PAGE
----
What I Learned Watching Alabama and Ole Miss


Sep 19, 2015; Tuscaloosa, AL, USA; Mississippi Rebels quarterback Chad Kelly (10) is sacked by Alabama Crimson Tide defensive lineman Jonathan Allen (93) at Bryant-Denny Stadium. The Rebels defeated the Tide 43-37. Mandatory Credit: Marvin Gentry-USA TODAY Sports

With each passing week we’ll learn more about the 2015 Crimson Tide squad. We’ll spot trends as they emerge and puzzle at both the positive and negative outliers.
In this weekly feature I’ll highlight a handful of the lessons this team is teaching me.
Offense lacks Personality – Much as already been made of this topic and the obvious nature of it suggests that further unpacking is not required, so I’ll get to the point. This incarnation of the Alabama offense is not one of a power football team and no amount of hand wringing or re-quoting of Derrick Henry’s measurables will make it so. This is a speed and finesse offense that was beat up by a more physical Ole Miss defense. That’s a hard fact to grasp for many long time Tide fans who expect Alabama to be a grind it out offense but it is no less true. This Tide squad remains unsettled at quarterback and is uncharacteristically thin at both running back and wide receiver. Youth is available to address all of these issues given enough time but is enough available given the week to week grind of the SEC schedule?
Best Deal in Sports – My inner grumpy old man makes regular appearances when the topic turns to the Tide’s kick return game. On Saturday not only was this alter ego on display but he was fed with a vindication buffet. The rant is simple and it goes like this – don’t ever, never, never return the ball from the end zone. Rather, instead, give the ball every chance to go into the endzone. Stand at the 5 or 10 yard line and cheer as it goes over your head. This is true because the best deal in sports is getting to possess the ball on the twenty-five for doing nothing. It’s free money. It’s a free 25 yard gain. On Saturday we saw the peril of greed as twice the Tide returned kicks from its endzone and promptly fumbled, turning the ball over on both occasions, inside its own 20 yard line – once on the 17 and another on the 13. A loss of 8 and 12 on the respective returns based on my calculus only made worse by not retaining possession of the ball. That’s kind of a big deal.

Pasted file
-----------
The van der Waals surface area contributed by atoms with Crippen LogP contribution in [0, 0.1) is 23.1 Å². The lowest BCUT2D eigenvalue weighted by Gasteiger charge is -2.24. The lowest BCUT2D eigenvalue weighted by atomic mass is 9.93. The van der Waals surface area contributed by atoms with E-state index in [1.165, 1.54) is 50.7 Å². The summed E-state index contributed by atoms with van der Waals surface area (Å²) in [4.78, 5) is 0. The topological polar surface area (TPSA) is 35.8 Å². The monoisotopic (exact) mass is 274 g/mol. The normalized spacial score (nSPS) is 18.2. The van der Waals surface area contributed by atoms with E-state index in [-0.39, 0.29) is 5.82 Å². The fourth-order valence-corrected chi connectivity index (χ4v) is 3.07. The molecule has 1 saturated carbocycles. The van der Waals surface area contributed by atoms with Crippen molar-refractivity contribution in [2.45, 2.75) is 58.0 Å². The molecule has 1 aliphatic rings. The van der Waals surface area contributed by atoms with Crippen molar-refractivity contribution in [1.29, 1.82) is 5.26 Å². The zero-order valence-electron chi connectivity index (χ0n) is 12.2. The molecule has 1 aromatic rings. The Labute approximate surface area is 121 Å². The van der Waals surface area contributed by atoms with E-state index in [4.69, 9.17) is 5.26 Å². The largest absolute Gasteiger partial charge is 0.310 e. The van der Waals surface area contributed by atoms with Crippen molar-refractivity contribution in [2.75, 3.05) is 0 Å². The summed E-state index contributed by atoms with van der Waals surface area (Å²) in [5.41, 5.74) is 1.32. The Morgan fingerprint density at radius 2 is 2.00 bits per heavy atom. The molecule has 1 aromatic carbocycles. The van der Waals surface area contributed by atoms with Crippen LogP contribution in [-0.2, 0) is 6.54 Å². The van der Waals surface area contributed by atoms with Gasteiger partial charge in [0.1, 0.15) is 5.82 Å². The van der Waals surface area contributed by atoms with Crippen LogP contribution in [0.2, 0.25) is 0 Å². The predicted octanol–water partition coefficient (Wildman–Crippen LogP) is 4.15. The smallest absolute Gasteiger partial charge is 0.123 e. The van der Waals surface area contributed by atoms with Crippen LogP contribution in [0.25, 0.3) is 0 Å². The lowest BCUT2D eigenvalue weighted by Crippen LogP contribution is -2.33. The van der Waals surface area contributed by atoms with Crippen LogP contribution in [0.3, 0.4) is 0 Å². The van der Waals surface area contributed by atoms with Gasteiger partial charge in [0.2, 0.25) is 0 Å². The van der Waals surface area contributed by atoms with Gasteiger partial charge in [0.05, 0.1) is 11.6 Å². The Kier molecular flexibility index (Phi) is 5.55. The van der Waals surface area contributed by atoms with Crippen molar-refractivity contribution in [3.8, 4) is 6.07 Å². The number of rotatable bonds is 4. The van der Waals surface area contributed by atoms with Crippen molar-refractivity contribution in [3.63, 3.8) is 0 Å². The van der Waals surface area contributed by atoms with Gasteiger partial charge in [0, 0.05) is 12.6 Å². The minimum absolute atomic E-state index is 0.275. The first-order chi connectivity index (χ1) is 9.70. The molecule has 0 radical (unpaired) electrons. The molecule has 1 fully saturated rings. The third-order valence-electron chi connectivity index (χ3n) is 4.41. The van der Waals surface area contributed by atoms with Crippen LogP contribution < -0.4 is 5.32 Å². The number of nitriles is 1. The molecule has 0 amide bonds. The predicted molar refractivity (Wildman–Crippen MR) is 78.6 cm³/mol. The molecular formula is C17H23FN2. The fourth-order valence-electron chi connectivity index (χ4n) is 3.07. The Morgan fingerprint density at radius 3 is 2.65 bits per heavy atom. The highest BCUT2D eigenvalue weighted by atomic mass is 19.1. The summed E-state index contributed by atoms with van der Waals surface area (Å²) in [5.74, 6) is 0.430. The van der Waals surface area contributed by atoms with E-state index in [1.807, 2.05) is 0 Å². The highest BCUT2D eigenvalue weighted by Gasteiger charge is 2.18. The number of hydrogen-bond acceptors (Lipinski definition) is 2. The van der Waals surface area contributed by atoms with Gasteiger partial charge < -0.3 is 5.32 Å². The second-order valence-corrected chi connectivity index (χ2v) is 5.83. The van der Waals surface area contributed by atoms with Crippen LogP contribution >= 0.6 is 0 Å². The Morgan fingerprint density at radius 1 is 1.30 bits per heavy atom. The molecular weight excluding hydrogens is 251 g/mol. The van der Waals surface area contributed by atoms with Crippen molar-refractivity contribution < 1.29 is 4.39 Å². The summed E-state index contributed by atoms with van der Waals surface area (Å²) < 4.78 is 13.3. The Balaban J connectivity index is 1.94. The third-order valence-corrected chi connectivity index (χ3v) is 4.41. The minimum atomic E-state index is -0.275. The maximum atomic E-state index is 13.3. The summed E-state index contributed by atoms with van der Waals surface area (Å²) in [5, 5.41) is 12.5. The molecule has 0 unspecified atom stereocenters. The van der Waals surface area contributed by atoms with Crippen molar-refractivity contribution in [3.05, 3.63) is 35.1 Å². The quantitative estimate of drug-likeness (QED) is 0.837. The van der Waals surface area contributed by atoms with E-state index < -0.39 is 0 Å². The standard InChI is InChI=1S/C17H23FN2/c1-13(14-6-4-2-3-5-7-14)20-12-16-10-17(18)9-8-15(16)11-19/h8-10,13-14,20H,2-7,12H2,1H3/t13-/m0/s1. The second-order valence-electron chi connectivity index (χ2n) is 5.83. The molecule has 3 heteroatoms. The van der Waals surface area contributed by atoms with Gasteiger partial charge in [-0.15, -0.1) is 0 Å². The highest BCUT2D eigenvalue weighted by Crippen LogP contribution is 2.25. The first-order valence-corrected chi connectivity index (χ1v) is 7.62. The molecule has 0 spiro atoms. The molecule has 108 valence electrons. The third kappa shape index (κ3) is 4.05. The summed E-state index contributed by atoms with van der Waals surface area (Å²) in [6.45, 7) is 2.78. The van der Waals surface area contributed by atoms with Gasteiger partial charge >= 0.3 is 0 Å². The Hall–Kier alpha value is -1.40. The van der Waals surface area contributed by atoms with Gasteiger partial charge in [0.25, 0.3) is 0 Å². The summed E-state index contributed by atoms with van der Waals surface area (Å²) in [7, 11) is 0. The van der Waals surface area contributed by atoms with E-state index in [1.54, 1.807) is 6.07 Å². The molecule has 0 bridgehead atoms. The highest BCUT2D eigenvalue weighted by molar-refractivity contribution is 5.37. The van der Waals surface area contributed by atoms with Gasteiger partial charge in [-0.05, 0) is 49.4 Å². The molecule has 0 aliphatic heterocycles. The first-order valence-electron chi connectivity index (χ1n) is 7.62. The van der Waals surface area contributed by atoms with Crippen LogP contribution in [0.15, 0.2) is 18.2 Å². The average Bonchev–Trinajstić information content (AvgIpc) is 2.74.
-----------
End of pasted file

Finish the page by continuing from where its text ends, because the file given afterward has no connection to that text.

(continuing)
Defense has chance to be really good – It’s hard to walk away from a game in which the opponent gained 433 yards and scored 43 points and still be impressed with the defense but in one of the strangest games I’ve ever witnessed, this is indeed the case. Ole Miss punted on every possession that didn’t start inside the Tide 26 in the first half while being held to under 100 yards of total offense. The Rebels punted twice more in the second half and turned the ball over on downs after failing to convert a 4th and short to seal the game with 2:05 left on the clock. Sure, the defense yielded some big plays but Ole Miss players are on scholarship too. Besides, two of the biggest plays allowed were extraordinarily fluky and the forced turnover on downs gave the Tide possession with a chance to steal the lead and victory. The obvious coaching tweak here and there capable of turning the game upside down is evidence that the defense is well down the right path. If only the same could be said for the Offense.
Check back next week as I continue to track these and new items as they emerge from the field. Also be sure to check out our podcasts as I explore and debate these topics and many more in a more animated format.

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